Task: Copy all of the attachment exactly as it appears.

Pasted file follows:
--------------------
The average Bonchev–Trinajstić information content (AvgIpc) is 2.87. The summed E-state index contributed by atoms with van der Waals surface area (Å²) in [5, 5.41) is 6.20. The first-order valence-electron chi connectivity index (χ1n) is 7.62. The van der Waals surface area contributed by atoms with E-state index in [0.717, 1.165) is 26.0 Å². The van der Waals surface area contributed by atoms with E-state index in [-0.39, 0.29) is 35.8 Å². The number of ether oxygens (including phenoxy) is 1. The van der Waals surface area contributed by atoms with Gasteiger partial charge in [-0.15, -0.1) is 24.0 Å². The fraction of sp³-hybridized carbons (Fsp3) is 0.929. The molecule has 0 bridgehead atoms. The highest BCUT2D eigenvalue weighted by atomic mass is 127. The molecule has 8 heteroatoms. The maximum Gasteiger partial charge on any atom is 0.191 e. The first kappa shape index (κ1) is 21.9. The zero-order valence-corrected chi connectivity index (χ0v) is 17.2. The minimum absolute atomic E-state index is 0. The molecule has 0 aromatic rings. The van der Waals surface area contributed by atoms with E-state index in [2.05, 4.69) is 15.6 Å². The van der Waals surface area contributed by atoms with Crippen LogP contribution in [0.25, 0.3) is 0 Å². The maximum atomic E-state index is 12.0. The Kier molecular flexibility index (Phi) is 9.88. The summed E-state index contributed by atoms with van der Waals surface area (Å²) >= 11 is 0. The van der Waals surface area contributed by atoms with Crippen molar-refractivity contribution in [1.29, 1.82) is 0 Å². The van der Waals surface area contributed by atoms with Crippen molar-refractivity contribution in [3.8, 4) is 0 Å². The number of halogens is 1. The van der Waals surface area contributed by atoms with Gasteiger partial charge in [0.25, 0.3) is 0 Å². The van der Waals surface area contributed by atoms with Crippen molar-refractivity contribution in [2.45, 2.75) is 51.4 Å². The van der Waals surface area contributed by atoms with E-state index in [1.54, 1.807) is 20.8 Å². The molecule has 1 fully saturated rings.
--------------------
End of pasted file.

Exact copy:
The average Bonchev–Trinajstić information content (AvgIpc) is 2.87. The summed E-state index contributed by atoms with van der Waals surface area (Å²) in [5, 5.41) is 6.20. The first-order valence-electron chi connectivity index (χ1n) is 7.62. The van der Waals surface area contributed by atoms with E-state index in [0.717, 1.165) is 26.0 Å². The van der Waals surface area contributed by atoms with E-state index in [-0.39, 0.29) is 35.8 Å². The number of ether oxygens (including phenoxy) is 1. The van der Waals surface area contributed by atoms with Gasteiger partial charge in [-0.15, -0.1) is 24.0 Å². The fraction of sp³-hybridized carbons (Fsp3) is 0.929. The molecule has 0 bridgehead atoms. The highest BCUT2D eigenvalue weighted by atomic mass is 127. The molecule has 8 heteroatoms. The maximum Gasteiger partial charge on any atom is 0.191 e. The first kappa shape index (κ1) is 21.9. The zero-order valence-corrected chi connectivity index (χ0v) is 17.2. The minimum absolute atomic E-state index is 0. The molecule has 0 aromatic rings. The van der Waals surface area contributed by atoms with E-state index in [2.05, 4.69) is 15.6 Å². The van der Waals surface area contributed by atoms with Crippen LogP contribution in [0.25, 0.3) is 0 Å². The maximum atomic E-state index is 12.0. The Kier molecular flexibility index (Phi) is 9.88. The summed E-state index contributed by atoms with van der Waals surface area (Å²) >= 11 is 0. The van der Waals surface area contributed by atoms with Crippen molar-refractivity contribution in [1.29, 1.82) is 0 Å². The van der Waals surface area contributed by atoms with Crippen molar-refractivity contribution in [3.8, 4) is 0 Å². The number of halogens is 1. The van der Waals surface area contributed by atoms with Gasteiger partial charge in [0.25, 0.3) is 0 Å². The van der Waals surface area contributed by atoms with Crippen molar-refractivity contribution in [2.45, 2.75) is 51.4 Å². The van der Waals surface area contributed by atoms with E-state index in [1.54, 1.807) is 20.8 Å². The molecule has 1 fully saturated rings.